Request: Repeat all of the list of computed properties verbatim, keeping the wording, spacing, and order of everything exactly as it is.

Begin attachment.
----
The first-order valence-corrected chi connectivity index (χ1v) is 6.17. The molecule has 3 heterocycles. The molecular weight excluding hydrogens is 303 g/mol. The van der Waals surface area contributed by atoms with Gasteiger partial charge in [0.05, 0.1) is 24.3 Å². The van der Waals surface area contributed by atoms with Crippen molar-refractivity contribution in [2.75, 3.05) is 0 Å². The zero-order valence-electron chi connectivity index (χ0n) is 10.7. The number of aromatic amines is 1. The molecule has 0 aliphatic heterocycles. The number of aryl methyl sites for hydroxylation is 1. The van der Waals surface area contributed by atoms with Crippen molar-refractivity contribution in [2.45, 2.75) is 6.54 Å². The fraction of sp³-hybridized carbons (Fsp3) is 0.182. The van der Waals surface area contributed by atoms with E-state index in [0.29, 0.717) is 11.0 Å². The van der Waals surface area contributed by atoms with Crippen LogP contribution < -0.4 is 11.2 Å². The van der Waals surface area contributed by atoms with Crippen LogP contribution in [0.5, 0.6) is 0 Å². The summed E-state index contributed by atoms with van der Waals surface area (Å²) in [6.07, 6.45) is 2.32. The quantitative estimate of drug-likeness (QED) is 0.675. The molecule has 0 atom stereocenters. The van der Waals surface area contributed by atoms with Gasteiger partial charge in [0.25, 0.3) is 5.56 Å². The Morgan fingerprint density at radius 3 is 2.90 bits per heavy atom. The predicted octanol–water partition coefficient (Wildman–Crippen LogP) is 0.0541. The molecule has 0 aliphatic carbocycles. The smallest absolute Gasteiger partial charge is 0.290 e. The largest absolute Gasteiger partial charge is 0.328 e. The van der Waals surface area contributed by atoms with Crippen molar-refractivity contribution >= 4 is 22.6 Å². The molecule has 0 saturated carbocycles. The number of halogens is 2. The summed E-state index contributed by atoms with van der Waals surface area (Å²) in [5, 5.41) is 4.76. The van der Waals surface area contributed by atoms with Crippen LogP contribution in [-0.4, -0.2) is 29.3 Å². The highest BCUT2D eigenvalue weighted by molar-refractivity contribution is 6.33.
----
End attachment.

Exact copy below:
The first-order valence-corrected chi connectivity index (χ1v) is 6.17. The molecule has 3 heterocycles. The molecular weight excluding hydrogens is 303 g/mol. The van der Waals surface area contributed by atoms with Gasteiger partial charge in [0.05, 0.1) is 24.3 Å². The van der Waals surface area contributed by atoms with Crippen molar-refractivity contribution in [2.75, 3.05) is 0 Å². The zero-order valence-electron chi connectivity index (χ0n) is 10.7. The number of aromatic amines is 1. The molecule has 0 aliphatic heterocycles. The number of aryl methyl sites for hydroxylation is 1. The van der Waals surface area contributed by atoms with Crippen molar-refractivity contribution in [2.45, 2.75) is 6.54 Å². The fraction of sp³-hybridized carbons (Fsp3) is 0.182. The van der Waals surface area contributed by atoms with E-state index in [0.29, 0.717) is 11.0 Å². The van der Waals surface area contributed by atoms with Crippen LogP contribution < -0.4 is 11.2 Å². The van der Waals surface area contributed by atoms with Crippen LogP contribution in [0.5, 0.6) is 0 Å². The summed E-state index contributed by atoms with van der Waals surface area (Å²) in [6.07, 6.45) is 2.32. The quantitative estimate of drug-likeness (QED) is 0.675. The molecule has 0 atom stereocenters. The van der Waals surface area contributed by atoms with Gasteiger partial charge in [0.25, 0.3) is 5.56 Å². The Morgan fingerprint density at radius 3 is 2.90 bits per heavy atom. The predicted octanol–water partition coefficient (Wildman–Crippen LogP) is 0.0541. The molecule has 0 aliphatic carbocycles. The smallest absolute Gasteiger partial charge is 0.290 e. The largest absolute Gasteiger partial charge is 0.328 e. The van der Waals surface area contributed by atoms with Crippen molar-refractivity contribution >= 4 is 22.6 Å². The molecule has 0 saturated carbocycles. The number of halogens is 2. The summed E-state index contributed by atoms with van der Waals surface area (Å²) in [5, 5.41) is 4.76. The van der Waals surface area contributed by atoms with Crippen LogP contribution in [-0.4, -0.2) is 29.3 Å². The highest BCUT2D eigenvalue weighted by molar-refractivity contribution is 6.33.